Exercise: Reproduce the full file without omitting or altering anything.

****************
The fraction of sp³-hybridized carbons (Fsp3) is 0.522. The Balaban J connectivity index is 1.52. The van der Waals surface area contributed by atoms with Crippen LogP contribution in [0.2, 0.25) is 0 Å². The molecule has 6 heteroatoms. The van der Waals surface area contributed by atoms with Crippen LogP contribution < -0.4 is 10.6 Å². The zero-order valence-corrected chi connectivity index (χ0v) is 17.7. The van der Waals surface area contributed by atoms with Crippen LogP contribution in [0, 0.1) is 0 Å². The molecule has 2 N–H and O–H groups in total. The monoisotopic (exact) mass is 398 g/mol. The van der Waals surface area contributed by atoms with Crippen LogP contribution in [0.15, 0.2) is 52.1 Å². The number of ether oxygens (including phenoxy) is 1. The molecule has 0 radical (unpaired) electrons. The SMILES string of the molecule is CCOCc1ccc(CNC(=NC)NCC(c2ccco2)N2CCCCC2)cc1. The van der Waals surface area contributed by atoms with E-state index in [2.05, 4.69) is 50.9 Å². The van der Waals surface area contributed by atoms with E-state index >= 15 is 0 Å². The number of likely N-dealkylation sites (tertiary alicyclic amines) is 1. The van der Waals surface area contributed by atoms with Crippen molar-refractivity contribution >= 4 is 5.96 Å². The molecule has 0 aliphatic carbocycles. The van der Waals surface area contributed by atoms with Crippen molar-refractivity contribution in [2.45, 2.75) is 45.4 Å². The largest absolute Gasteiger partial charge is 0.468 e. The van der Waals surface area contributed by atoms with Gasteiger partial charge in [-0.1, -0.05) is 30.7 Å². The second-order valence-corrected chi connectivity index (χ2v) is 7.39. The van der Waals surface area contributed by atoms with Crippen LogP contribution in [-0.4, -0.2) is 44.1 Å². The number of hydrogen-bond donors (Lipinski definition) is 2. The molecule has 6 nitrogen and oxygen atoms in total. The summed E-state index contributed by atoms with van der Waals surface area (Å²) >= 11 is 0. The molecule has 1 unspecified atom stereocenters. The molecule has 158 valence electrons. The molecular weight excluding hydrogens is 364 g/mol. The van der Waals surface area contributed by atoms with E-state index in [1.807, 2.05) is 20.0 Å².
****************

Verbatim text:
The fraction of sp³-hybridized carbons (Fsp3) is 0.522. The Balaban J connectivity index is 1.52. The van der Waals surface area contributed by atoms with Crippen LogP contribution in [0.2, 0.25) is 0 Å². The molecule has 6 heteroatoms. The van der Waals surface area contributed by atoms with Crippen LogP contribution < -0.4 is 10.6 Å². The zero-order valence-corrected chi connectivity index (χ0v) is 17.7. The van der Waals surface area contributed by atoms with Crippen LogP contribution in [0, 0.1) is 0 Å². The molecule has 2 N–H and O–H groups in total. The monoisotopic (exact) mass is 398 g/mol. The van der Waals surface area contributed by atoms with Crippen LogP contribution in [0.15, 0.2) is 52.1 Å². The number of ether oxygens (including phenoxy) is 1. The molecule has 0 radical (unpaired) electrons. The SMILES string of the molecule is CCOCc1ccc(CNC(=NC)NCC(c2ccco2)N2CCCCC2)cc1. The van der Waals surface area contributed by atoms with E-state index in [2.05, 4.69) is 50.9 Å². The van der Waals surface area contributed by atoms with E-state index >= 15 is 0 Å². The number of likely N-dealkylation sites (tertiary alicyclic amines) is 1. The van der Waals surface area contributed by atoms with Crippen molar-refractivity contribution >= 4 is 5.96 Å². The molecule has 0 aliphatic carbocycles. The van der Waals surface area contributed by atoms with Crippen molar-refractivity contribution in [2.45, 2.75) is 45.4 Å². The largest absolute Gasteiger partial charge is 0.468 e. The van der Waals surface area contributed by atoms with Gasteiger partial charge in [-0.1, -0.05) is 30.7 Å². The second-order valence-corrected chi connectivity index (χ2v) is 7.39. The van der Waals surface area contributed by atoms with Crippen LogP contribution in [-0.4, -0.2) is 44.1 Å². The number of hydrogen-bond donors (Lipinski definition) is 2. The molecule has 6 nitrogen and oxygen atoms in total. The summed E-state index contributed by atoms with van der Waals surface area (Å²) >= 11 is 0. The molecule has 1 unspecified atom stereocenters. The molecule has 158 valence electrons. The molecular weight excluding hydrogens is 364 g/mol. The van der Waals surface area contributed by atoms with E-state index in [1.807, 2.05) is 20.0 Å².